October 1, 2022

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Intel has delayed the release of Sapphire Rapids until next year

3 min read

Intel has delayed the release of Sapphire Rapids until next year



Intel has delayed the release of Sapphire Rapids until next year, Need to fix a lot of bugs and reach mass production standards.

Intel’s next-generation Xeon Scalable processor, Sapphire Rapids, was originally scheduled to ship in 2021, then Intel delayed it to early 2022, and later pushed back mass production to mid-2022.

In the first quarter of 2022, Intel sent Sapphire Rapids to select customers, and then again delayed mass availability to the second half of the year.

It was previously reported that Intel has delayed the release of Sapphire Rapids yet again.

According to Igor’sLAB , there are currently 12 steps in Sapphire Rapids, namely A0, A1, B0, C0, C1, C2, D0, E0, E2, E3, E4, and the most recent E5, and not necessarily the last one.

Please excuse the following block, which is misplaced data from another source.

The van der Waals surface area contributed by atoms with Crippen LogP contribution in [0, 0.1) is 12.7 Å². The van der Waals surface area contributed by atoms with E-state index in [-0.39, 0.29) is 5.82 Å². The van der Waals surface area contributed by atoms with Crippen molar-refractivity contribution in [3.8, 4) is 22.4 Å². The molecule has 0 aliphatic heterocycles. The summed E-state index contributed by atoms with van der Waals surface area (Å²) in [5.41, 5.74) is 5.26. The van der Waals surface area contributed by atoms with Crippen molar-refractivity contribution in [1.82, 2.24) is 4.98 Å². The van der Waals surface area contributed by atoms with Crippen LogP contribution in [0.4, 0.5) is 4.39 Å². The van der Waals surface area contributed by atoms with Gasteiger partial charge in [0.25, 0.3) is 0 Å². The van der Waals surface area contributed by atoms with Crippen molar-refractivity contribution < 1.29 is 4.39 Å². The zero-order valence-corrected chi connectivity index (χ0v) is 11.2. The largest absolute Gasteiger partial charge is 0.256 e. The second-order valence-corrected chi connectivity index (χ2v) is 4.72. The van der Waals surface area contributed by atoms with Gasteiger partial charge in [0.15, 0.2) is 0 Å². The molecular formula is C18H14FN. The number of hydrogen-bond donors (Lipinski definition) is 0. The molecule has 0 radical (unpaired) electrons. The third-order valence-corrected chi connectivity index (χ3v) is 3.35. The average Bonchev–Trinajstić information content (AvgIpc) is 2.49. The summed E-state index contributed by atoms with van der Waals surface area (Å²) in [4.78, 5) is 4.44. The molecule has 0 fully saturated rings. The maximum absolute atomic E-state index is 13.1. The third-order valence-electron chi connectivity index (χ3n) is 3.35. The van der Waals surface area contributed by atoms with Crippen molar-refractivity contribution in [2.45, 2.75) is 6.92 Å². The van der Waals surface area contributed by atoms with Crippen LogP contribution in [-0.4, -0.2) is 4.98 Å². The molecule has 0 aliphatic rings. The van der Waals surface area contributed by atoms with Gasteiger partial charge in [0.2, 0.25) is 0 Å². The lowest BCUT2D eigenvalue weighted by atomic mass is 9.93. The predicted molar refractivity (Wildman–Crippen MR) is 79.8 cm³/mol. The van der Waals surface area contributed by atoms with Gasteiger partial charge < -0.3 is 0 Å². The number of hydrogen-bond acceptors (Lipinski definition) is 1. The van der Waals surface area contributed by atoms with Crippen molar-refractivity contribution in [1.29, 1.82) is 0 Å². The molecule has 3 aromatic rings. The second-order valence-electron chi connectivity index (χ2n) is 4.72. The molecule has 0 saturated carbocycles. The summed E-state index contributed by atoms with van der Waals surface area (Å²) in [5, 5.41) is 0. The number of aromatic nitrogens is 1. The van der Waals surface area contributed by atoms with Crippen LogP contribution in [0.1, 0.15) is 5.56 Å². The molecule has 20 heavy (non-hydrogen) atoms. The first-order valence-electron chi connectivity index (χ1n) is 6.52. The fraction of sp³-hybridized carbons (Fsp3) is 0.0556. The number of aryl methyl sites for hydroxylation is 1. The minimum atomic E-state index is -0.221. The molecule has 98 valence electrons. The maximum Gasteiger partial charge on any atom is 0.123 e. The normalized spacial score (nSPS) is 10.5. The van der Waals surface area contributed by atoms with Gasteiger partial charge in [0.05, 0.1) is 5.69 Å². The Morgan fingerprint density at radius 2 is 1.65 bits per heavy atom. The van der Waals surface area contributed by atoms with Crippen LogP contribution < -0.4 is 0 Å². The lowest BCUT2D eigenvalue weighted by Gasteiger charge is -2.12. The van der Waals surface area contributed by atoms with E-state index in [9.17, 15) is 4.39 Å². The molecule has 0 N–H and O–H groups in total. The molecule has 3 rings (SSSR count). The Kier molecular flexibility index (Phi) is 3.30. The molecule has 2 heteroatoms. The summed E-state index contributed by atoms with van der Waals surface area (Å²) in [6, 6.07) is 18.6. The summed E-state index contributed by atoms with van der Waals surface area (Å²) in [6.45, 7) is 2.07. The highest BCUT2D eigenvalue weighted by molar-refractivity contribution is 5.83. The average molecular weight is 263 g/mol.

The reason why there are so many steps before mass production is that Sapphire Rapids has not fully broken through in production, and Intel has encountered all kinds of problems during this period, requiring corrections or changes to the design.

The latest filings show that Sapphire Rapids will be released in weeks 6 to 9 of 2023, which is between February 6 and March 3, 2023.

Figure: Intel Xeon Server Processor Roadmap

Due to the long wait, some customers have been reluctant to wait and order the affected Sapphire Rapids.

The recently leaked early test results of the Sapphire Rapids show that its performance doesn’t look all that great either.

Intel originally intended to use Sapphire Rapids to compete with AMD’s EPYC processors code-named Milan, but the delivery time was similar to that of the new generation of EPYC processors, code-named Genoa, after another delay or even later, and the schedule is far behind the competition.

Sapphire Rapids uses the Golden Cove architecture and is manufactured using the 10nm Enhanced SuperFin (Intel 7) process.

The new platform also supports PCIe Gen5, CXL 1.1 (Compute Express Link) and eight-channel DDR5 memory, while continuing Intel’s built-in AI acceleration strategy and supporting Intel Advanced Matrix Extensions (AMX).

Sapphire Rapids will also launch an HBM version with 64GB of HBM2E memory.

In addition, Sapphire Rapids will also have corresponding workstation and HEDT versions.



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